The 2021 UK budget was presented to parliament in early March. The budget will continue to incorporate allocations to various coronavirus support measures.
There are no notable changes in key rates for this year. Corporate tax rate remains at 19%, although it will rise considerably in the next two years. The insurance contribution rates for both employee and employer also remains the same, along with income tax, CGT, and VAT rates.
The 2021 UK budget highlights are segmented and listed below:
- Beginning April of 2021, the standard personal allowance amount will raise from £12,500 to £12,570 annually. This amount will remain the standard for the next five years.
- Up until the end of 2022, the standard tax rate threshold for individual income will be raised from £37,500 to £37,700
- For the 2021-22 year, insurance contribution rates will rise from £9,500 to £9,568 for the primary threshold, and will rise from £8,788 to £8,840 for the secondary threshold. The upper earnings limit threshold will persist as is until 2026.
- A single payment of £500 will be distributed to Working Tax Credit candidates within the upcoming 6 months.
- A income tax payment exemption has been introduced for employers as a coronavirus support initiative. This exemption is applicable to reimbursement payments made to employees for COVID-19 test expenses for 2020-21. It will continue to be applicable throughout the 2021-22 tax year, diminishing tax liability for both employers and employees.
- Beginning April 2021, minimum wage rate will rise from £8.72 to £8.91.
- Beginning April 2023, the tax rate on corporate income will rise from 19% to 25% on returns in excess of £250,000. Smaller businesses with returns below £50,000 will continue to be taxed at the original 19% rate. Furthermore, businesses taxed at the 25% rate whose returns fall within the £50,000 – £250,000 bracket will be eligible to apply for marginal relief.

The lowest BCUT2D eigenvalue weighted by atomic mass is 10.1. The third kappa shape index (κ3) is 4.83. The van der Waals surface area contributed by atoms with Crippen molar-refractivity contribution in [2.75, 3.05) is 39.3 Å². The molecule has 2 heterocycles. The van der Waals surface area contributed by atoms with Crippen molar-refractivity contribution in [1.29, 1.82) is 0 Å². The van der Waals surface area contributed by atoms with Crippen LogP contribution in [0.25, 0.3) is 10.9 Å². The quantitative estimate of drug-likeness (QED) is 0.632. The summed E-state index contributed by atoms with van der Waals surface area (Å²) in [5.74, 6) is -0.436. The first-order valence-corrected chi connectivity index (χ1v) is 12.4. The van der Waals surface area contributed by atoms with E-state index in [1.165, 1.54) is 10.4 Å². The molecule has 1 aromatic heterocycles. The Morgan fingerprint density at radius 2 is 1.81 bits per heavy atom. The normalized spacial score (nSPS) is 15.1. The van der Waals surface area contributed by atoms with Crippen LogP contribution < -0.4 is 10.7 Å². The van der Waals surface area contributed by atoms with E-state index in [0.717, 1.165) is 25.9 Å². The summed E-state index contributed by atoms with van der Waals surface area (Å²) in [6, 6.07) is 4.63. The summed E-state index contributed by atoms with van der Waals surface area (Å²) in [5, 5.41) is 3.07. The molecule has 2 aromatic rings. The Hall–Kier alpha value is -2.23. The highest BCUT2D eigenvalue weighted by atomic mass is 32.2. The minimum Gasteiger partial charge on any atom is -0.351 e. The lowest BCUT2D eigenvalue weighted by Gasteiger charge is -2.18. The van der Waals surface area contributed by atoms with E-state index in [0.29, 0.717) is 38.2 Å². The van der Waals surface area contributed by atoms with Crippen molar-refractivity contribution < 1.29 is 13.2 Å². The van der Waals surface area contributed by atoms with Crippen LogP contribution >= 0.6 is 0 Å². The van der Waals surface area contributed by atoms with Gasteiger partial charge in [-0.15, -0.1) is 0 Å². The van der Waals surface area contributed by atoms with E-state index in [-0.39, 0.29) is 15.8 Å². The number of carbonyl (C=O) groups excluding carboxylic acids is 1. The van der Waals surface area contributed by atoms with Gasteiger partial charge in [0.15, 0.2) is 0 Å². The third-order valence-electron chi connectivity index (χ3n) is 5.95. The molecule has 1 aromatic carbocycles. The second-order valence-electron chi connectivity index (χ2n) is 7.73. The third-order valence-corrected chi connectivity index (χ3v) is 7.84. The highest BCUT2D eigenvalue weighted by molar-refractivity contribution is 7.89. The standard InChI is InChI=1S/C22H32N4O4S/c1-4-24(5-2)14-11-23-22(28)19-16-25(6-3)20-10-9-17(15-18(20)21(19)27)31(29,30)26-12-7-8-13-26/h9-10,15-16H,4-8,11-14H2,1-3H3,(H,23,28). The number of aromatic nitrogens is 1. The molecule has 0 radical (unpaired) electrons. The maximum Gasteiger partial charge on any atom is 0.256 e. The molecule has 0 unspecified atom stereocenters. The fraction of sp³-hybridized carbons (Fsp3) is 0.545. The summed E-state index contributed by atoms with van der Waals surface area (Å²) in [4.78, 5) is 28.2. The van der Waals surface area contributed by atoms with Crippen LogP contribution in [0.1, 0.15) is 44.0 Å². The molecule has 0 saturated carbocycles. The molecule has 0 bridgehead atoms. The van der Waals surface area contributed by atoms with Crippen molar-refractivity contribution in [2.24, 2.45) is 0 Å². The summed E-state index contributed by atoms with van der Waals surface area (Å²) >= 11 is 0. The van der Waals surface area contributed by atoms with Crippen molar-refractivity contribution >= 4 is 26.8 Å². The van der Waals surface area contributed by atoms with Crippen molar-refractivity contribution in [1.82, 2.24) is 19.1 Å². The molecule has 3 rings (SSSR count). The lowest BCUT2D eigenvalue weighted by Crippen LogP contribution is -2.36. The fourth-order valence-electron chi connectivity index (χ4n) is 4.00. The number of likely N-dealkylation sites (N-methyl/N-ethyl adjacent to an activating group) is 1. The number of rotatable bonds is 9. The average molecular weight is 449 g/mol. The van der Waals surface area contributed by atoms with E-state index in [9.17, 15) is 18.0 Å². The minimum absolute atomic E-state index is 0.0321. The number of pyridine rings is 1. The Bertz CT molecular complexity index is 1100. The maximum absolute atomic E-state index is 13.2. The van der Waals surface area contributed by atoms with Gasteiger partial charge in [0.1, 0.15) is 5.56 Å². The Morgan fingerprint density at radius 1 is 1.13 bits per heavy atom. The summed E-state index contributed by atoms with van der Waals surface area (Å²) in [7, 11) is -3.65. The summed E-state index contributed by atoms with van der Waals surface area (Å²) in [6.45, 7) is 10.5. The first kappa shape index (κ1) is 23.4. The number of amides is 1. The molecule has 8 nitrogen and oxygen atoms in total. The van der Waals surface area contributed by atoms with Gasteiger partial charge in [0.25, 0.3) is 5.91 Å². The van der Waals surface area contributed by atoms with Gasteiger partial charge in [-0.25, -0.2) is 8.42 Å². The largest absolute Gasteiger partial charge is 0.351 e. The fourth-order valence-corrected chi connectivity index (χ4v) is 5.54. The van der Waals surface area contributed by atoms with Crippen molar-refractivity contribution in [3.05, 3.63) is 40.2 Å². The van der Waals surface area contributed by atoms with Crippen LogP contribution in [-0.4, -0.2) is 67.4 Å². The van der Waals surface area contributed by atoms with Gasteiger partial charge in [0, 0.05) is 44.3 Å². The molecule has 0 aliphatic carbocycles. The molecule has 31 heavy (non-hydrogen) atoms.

- The DPT (diverted profits) rate will raise from the current 25% to 31% in April of 2023. This increase is intended to dissuade international firms from developing schemes to reduce their UK corporate tax liability.
- Income tax and insurance contribution exemptions will be extended to April 5th, 2022; applicable to COVID-19 work related expenses.
- With intent to aide small firms in acquiring an international candidate base, government officials will introduce a new visa scheme.
COVID-19 Support Initiatives
- The Coronavirus Job Support Scheme has been extended until September of 2021 throughout the UK
- A Recovery Loan Scheme will be introduced by government officials beginning April 6th, 2021. It will be accessible to all companies, and will give financiers an 80% guarantee on loans falling within the £25,000 and £10 million bracket.
- Employers of smaller and mid-sized firms will maintain eligibility to recover a maximum of two weeks of SSP (Statutory Sick Pay) expenses for each employee
- Incentive payments toward apprenticeship hiring will be extended in England to September of 2021, and the amount of these payments has been raised to £3,000.
Employers will continue to receive coronavirus support options throughout the fiscal year of 2021. Key rates will remain at a fixed rate for the year, however, they will begin to rise in the next coming years.
The information shared in this article provides general information only, and not professional advice. If you need to consult on international expansion of your business or have specific questions about local policy compliance, contact us today to speak to one of our experts.
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